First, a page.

Ragnar Jónasson

11 comments:

  1. I totally want to read this one! Did you like it as well as his Hulda series, or was that better? I have all on my TBR list...you know the list that keeps on growing, and growing, and growing... ;D

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    1. I think the Hulda series is considerably better than this one, but that could be because I love police procedurals so much and the Hulda books tend to go in that direction. This one is a crime novel, but not told from the points of view of cops.

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  2. Thanks for introducing me to Jonasson. I enjoyed the first book in the Hulda series (review to be posted soon) and am looking forward to reading the others. He's a very good writer.

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    1. I only learned of Jónasson from reading Cathy's book reviews myself, but word really does seem to be spreading quickly - at least inside the book blogging community. And that's really good to see.

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  3. I abandoned this one, but maybe I should give it another try!

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    1. It's definitely not my favorite, Jen, but as I told Lark, that's probably because I more enjoy crime fiction from the point of view of a cop than a potential victim or other bystander. The traditional "thriller" doesn't appeal to me nearly as much as the traditional detective story...especially if part of a series.

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  4. I read Snowblind (the first in the Dark Iceland series) and I think I have another book in that series. but I would like to try the first book in the Hulda series and this one too. I have it on a list to look for.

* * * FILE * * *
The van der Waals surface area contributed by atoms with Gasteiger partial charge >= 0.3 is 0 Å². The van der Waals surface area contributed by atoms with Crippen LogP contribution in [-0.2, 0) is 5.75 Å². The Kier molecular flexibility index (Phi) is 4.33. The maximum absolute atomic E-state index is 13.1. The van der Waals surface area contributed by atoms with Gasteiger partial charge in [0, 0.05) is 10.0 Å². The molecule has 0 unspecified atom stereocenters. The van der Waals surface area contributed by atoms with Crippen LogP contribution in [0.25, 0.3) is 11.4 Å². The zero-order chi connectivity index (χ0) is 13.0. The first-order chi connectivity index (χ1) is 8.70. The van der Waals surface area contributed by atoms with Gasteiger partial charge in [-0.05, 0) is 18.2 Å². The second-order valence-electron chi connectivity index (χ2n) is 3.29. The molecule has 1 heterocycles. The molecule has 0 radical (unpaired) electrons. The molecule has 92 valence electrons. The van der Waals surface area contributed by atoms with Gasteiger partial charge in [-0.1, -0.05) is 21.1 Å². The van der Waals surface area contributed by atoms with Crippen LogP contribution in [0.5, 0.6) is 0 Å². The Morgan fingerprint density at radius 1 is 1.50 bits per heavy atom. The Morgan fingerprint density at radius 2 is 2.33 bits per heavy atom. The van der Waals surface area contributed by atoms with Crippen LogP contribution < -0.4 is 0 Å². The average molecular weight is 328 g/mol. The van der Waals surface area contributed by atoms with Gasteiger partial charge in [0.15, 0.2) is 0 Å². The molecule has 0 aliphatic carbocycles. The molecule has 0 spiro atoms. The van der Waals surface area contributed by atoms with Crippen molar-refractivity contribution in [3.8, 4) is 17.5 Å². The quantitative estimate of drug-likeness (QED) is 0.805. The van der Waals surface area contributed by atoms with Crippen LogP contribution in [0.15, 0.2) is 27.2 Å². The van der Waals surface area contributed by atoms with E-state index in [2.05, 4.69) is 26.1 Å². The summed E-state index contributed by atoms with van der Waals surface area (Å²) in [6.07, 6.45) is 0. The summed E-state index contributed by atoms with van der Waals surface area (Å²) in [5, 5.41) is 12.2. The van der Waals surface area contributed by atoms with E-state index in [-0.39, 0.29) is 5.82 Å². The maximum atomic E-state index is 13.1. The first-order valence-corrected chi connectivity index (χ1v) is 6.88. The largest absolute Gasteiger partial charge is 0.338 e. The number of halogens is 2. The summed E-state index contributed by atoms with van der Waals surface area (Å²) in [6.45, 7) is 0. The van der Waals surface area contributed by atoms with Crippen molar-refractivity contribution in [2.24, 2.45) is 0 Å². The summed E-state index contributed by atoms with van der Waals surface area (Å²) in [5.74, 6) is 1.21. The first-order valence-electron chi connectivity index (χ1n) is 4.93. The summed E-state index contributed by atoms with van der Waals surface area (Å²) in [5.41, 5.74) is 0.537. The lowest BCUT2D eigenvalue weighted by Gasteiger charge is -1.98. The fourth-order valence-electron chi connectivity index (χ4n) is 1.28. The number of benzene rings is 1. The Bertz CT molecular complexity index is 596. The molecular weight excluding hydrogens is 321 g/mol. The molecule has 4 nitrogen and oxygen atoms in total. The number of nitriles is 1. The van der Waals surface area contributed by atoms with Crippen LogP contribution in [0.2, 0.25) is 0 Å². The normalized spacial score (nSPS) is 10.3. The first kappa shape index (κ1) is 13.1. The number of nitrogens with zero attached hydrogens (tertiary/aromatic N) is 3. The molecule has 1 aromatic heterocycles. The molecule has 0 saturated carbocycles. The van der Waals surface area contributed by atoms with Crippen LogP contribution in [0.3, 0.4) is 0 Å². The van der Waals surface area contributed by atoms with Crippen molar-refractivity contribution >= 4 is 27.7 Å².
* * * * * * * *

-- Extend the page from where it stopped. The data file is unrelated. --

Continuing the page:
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    1. I just started that one a couple of days ago and I'm about 20% of the way done and enjoying it even though it's still in the "set-up" phase at that point. Still getting to know the main characters and watching the crime slowly taking form in alternating chapters.

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  5. My enjoyment of the book had a lot to do with the main character. She was a bit too...whiny. But a so-so book by this man beats a lot of writers' best for me.

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    1. She was most certainly unlikable. Her whininess didn't bother me quite as much as her inability to get out of there despite all the opportunities she had to do so. That reminded me too much of one of those silly horror flicks where people are always walking into danger rather than going the other direction. I always want to holler at them for their stupidity...and sometimes I start rooting for the bad guy to wipe all of them out before they can enter the gene pool.

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    2. You go a step further than I do. I usually just give a shout for some chlorine.